Away form the hotels and holiday lets, there is an unseen side of Cornwall, where the shifting uncertainties of the future breed resentment and mistrust.
Melody Janie is hidden.
She lives alone in a caravan in Bones Break: a small cliff top on Cornwall’s north coast. She spends her time roaming her territory, spying on passing tourists and ramblers, and remembering. She sees everything and yet remains unseen.
However, when a stranger enters her life, she is forced to confront not only him but the terrible tragedies of her past.
The Lip is a novel about childhood, isolation and mental health, told in the unique and unforgettable voice of Melody Janie.
What an incredible read The Lip was, Melody Janie tells her story in her own words, detailing the beauty of Cornwall and her specific location living in a caravan on a scenic cliff between 2 small towns. Melody Janie is alone and her life feels very remote and at one with the landscape, she observes, she hides and she survives. She is a bit of an unknown quantity but as the story progresses we learn her tragic circumstances and she seems increasingly vulnerable, especially with the arrival of a secretive and somewhat hostile stranger whose motives are unclear. Is he concerned about Melody Janie, whose unusual behaviour draws his attention or is his interest somewhat more sinsister.
In Melody Janie we have a character who, for a number of reasons has always lived a little on the margins, however her loving family were a protective factor and when they are suddenly no longer there her vulnerablity feels unsafe. She has a friend who seems to share this view and is desperate for Melody Janie to stay with her, Melody Janie has her own reasons for declining this. The mysterious stranger was an aspect of the story that increased the uncertainty and I particularly liked this aspect of the story, which definitely kept me turning pages for longer than I intended.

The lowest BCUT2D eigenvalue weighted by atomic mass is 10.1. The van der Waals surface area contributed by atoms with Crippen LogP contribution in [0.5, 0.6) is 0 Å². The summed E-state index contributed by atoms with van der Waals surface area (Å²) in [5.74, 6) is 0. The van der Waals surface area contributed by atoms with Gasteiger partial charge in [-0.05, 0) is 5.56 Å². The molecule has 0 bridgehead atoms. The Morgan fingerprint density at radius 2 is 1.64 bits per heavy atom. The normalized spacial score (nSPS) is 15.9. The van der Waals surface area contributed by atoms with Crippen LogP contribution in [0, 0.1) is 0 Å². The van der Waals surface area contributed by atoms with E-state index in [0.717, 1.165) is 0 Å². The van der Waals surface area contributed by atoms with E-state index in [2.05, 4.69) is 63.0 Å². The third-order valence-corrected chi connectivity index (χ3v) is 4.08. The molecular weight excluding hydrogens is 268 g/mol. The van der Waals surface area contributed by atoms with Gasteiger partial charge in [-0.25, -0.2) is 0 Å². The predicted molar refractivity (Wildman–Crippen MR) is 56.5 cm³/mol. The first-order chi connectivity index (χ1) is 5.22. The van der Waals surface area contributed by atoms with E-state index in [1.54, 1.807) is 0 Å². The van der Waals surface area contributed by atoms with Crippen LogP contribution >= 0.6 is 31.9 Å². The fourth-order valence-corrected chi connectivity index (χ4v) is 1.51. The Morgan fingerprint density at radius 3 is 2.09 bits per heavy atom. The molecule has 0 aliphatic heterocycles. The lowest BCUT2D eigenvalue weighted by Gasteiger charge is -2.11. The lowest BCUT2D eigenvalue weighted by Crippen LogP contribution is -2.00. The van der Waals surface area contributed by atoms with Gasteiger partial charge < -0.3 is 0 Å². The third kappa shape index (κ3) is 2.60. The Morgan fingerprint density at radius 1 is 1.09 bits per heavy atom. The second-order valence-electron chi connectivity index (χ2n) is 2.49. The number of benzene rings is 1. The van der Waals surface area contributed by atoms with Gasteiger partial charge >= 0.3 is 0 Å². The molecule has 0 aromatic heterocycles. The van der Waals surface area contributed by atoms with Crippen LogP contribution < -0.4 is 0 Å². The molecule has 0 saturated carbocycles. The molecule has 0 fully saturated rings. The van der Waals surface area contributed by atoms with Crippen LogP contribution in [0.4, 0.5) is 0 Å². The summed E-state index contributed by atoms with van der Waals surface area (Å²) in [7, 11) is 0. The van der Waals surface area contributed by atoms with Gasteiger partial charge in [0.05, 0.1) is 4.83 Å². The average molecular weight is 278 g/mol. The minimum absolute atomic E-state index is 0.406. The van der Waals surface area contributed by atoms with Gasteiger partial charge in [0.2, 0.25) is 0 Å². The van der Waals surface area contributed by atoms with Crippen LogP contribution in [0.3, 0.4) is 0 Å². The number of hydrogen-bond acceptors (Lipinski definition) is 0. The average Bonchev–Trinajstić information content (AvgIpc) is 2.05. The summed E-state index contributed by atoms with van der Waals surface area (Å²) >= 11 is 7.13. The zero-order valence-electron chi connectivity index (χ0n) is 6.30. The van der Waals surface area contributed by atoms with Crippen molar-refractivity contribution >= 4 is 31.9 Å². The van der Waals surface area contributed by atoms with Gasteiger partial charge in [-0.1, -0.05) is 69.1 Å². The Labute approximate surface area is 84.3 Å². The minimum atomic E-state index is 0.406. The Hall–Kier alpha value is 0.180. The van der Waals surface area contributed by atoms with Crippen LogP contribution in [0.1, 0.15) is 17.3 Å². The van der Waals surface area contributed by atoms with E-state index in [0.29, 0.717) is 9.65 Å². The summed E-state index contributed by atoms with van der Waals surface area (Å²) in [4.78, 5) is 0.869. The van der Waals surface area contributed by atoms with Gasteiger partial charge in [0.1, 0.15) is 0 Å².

In less than 400 pages the author has created a compelling character driven novel exploring family, loss, friendship and mental health. It was a brilliant read, drawing me into Melody’s life, while also being in the position that she was not in, that is to recognise the strangeness of her situation and the fact that it could not be sustained. Highly recommend this book which is published today.
Set in Cornwall the story was enlightening for me in detailing the impact of tourism and the popularity of second homes and holiday lets, leaving out of season ghost towns and properties unaffordable to locals. The transient nature of the holiday makers always felt risky to Melody who was alone and largely invisible, but very present. Melody is explicit in her dislike of tourists although recognises their value in the survival of many local businesses. I love Cornwall, don’t we all? But this book did make me think some more about the impact of masses of visitors over the summer months and how this must feel and while there is a ‘co dependence’ here, for want of a better word, there was something for me about being sensitve to this.
About the Author
Charlie Carroll is the author of three non-fiction book: The Friendship Highway (2014), No Fixed Abode (2013) and On the Edge (2010). He has twice won the K Blundell Trust Award for ‘writers under 40 who aim to riase social awareness with teir writing’ and is one of the Kindness of Strangers storytellers. He lives in Cornwall.
This is an Instagram Tour so if you are on Instagram do check out what others are saying about this extraordinary novel.